The wait is finally over! Despite having said it would come out in January, the Obama Administration hustled and released a report from the advisory committee set up to recommend changes to the NSA. And, my, are those changes many.
The report outlines over 40 recommendations to modify the NSA's counterterrorism program. They run the gamut from headline-grabbing issues, like the agency's collection of phone metadata, to the specific tasks the NSA is responsible for. While Obama himself has addressed some of these issue in the six months since Edward Snowden's leak, the hasty release of the advisory committee's recommendations arrives just two days after a federal judge said that the NSA's collection of phone records may be unconstitutional. Obama met with five members of the review board on Wednesday morning before the press secretary announced the release of the report. According to one official, the suggested changes to the NSA are "significantly more far-reaching than many expected."
We collected the more major changes and made a neat little list for you. It will be up to Obama to decide which recommendations to heed and which to ignore, but it'll be a little while before we get the final say. You can read the (very long) report below.
Well, you should've seen this one coming. As the NSA's collection of telephone records and metadata is one of the most offensive revelations of unwarranted government surveillance ever, it's nice that the advisory board would like to change how that works. The report recommends that the NSA no longer be responsible for this sort of thing. They're not getting rid of a phone database altogether, though. They'd just prefer that the phone companies or a third party—perhaps one set up for this explicit purpose—keep the records.
Remember back when we learned that the NSA had tapped into the databases of pretty much every internet company out there? Well, the very sensible advisory committee would like that to stop. Per their recommendations, the NSA can't ask companies to give them a way to access encrypted data. In the report's own words: "The use of 'for-profit' corporations to conduct personnel investigations should be reduced or terminated."
The committee does push back at the idea that there are "backdoors" built into software. The report reads:
We are aware of recent allegations that the United States Government has intentionally introduced "backdoors" into commercially available software, enabling decryption of apparently secure software. We are also aware that some people have expressed concern that such "backdoors" could be discovered and used by criminal cartels and other governments, and hence that some commercially available software is not trustworthy today.
In fact, the committee recommends the government support creating encryption standards and improving encryption technology. They're also prohibited, in The Washington Post's words, "from stockpiling 'zero day' hacking tools that can be used to penetrate computer systems, and in some cases, damage or destroy them." This is super-good news for global internet security which the NSA was undermining by sneaking into all those websites.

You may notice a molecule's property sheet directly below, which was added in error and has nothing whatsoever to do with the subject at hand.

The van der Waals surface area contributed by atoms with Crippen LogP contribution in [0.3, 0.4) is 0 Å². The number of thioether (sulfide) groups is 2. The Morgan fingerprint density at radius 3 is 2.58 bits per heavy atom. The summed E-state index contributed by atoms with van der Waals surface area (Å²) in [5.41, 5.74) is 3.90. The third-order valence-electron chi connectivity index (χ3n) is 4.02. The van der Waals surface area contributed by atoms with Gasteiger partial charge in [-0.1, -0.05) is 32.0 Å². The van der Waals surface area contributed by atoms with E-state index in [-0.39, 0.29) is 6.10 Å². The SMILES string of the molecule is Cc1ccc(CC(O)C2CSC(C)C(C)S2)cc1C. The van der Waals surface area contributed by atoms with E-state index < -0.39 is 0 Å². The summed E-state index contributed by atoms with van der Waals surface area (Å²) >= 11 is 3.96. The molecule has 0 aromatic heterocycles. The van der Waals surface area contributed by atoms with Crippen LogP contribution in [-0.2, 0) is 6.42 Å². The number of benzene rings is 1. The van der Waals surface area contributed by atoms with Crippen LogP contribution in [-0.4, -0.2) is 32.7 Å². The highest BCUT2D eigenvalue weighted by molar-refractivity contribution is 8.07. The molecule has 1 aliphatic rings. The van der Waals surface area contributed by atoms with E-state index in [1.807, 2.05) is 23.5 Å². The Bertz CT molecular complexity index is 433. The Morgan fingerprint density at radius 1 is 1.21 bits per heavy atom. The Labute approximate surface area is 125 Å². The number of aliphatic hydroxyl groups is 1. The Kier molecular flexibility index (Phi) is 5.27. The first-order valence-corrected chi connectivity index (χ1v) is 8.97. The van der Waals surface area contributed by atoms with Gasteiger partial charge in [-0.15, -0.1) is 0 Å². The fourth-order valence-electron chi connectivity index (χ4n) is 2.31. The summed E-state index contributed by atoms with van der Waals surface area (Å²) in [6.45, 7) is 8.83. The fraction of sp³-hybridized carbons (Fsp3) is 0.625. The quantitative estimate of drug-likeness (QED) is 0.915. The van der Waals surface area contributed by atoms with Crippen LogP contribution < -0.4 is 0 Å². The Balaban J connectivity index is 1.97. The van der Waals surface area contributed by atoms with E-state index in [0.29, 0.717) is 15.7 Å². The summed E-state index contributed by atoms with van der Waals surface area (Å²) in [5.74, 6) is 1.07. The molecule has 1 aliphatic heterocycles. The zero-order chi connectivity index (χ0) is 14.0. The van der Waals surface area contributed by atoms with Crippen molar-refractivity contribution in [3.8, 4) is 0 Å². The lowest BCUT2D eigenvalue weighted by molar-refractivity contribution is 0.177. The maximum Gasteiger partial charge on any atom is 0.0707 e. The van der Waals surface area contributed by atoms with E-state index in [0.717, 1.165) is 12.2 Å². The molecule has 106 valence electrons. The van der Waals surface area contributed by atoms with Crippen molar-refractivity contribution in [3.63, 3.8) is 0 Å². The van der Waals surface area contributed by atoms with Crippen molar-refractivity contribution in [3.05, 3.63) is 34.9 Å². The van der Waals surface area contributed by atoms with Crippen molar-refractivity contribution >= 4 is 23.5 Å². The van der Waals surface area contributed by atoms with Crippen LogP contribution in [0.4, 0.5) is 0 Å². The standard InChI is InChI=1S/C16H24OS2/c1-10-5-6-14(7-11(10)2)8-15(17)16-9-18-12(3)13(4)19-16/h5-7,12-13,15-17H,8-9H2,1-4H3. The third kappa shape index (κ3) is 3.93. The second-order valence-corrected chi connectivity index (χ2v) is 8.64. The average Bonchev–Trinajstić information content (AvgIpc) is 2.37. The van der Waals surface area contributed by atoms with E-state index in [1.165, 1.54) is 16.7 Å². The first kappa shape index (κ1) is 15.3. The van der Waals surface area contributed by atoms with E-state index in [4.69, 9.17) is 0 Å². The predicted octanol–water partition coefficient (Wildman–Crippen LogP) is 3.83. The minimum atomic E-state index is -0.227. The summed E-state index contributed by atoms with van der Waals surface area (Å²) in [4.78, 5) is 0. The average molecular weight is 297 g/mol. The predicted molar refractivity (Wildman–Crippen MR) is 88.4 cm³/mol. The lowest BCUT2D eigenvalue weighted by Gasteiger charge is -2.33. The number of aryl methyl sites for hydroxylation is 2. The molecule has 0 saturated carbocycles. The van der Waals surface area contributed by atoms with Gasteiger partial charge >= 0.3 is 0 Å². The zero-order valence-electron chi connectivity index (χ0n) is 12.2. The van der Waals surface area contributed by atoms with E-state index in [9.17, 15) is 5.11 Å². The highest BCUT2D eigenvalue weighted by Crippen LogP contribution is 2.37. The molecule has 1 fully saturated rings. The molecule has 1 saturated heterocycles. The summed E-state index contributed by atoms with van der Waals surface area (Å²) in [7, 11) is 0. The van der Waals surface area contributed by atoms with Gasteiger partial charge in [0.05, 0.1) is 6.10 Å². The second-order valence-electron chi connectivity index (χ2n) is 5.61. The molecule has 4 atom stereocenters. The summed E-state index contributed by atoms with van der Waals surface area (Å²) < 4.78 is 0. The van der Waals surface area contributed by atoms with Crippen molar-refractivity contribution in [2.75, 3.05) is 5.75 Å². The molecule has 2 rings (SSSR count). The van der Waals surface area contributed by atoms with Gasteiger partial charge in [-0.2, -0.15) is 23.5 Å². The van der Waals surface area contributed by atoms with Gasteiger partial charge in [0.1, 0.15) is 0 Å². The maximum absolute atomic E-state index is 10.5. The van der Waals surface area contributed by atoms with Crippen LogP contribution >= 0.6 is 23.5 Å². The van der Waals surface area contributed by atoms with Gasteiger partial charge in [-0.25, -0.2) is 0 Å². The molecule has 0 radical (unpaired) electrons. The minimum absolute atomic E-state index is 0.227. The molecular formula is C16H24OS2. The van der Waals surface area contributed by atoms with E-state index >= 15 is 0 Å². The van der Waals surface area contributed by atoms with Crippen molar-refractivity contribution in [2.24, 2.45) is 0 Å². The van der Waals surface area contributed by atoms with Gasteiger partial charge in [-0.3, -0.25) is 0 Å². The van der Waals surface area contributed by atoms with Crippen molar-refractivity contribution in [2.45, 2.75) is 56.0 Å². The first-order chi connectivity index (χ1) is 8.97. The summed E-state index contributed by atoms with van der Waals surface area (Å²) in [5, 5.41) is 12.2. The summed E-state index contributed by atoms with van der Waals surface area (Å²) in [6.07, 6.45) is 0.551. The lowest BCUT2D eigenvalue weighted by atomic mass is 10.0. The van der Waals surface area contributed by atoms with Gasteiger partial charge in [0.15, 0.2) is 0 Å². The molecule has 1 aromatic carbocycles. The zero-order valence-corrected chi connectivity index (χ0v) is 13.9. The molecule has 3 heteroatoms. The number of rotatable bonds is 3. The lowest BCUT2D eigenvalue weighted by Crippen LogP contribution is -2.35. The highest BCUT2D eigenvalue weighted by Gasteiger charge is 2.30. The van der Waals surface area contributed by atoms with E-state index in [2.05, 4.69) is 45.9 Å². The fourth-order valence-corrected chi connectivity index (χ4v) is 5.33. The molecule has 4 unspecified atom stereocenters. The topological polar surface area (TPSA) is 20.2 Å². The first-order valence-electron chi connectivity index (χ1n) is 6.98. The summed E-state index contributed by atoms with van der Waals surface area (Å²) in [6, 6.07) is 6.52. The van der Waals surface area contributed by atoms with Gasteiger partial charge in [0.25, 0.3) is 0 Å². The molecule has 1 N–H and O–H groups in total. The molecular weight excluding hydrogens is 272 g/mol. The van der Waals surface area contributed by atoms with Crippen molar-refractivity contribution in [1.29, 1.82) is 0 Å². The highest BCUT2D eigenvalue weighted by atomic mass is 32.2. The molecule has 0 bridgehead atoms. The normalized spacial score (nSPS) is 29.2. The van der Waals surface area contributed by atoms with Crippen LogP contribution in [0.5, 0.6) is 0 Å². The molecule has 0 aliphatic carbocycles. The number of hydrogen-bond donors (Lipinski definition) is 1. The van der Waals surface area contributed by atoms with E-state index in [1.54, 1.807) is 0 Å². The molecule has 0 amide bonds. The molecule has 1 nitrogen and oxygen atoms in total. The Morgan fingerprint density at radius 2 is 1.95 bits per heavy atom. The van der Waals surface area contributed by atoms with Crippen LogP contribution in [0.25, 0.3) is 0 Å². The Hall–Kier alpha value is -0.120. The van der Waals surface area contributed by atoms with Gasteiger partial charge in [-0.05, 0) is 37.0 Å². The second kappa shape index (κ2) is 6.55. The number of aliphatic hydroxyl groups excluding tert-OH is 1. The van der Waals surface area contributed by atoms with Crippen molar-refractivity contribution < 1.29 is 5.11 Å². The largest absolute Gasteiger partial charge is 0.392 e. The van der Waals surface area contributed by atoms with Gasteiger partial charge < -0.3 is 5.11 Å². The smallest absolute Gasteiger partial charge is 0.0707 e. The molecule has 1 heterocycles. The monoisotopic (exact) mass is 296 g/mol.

The NSA would be relieved of its role guarding classified government computer systems. This would help to keep the agency on the offense. Inevitably, the NSA is tasked with gaining access to foreign computer systems, and the committee thinks that keeping defensive roles out of its purview will help it do a better job. However, President Obama has already decided that one person will oversee both the NSA and its counterpart in the Pentagon—known as Cyber Command—whose mission is both offensive and defensive.
This is a small but important detail. At present, only a commissioned officer in the armed forces can be appointed to be the NSA director. The committee does not think that's a good idea and recommends that the position should be open to civilians. It even suggests that Obama should appoint a civilian as the next director when Gen. Keith Alexander retires next year.
Privacy is obviously the big sticking point here. The NSA basically violated the public trust and left every single American wondering if they were being spied on, and the review committee does not think this is a good thing. To prevent future violations, it wants to replace the Privacy and Civil Liberties Oversight Board (PCLOB) with "a newly chartered, strengthened, independent Civil Liberties and Privacy Protection Board (CLPP Board)." They would also like create a new position: Special Assistant to the President for Privacy. This person would also chair a new Chief Privacy Officer Council. So much privacy!
While the committee's list of recommendations is long and somehow complex, Recommendation Number 7 stands out for its utter simplicity. Essentially, it says no more secrets. It calls for legislation to be enacted requiring the government to divulge "detailed information about authorities" who handle these NSA requests. The recommendation reads, "With respect to authorities and programs whose existence is unclassified, there should be a strong presumption of transparency to enable the American people and their elected representatives independently to assess the merits of the programs for themselves." After all, this whole mess never would've happened if the NSA had been doing that all along. [White House, NYT, Washington Post]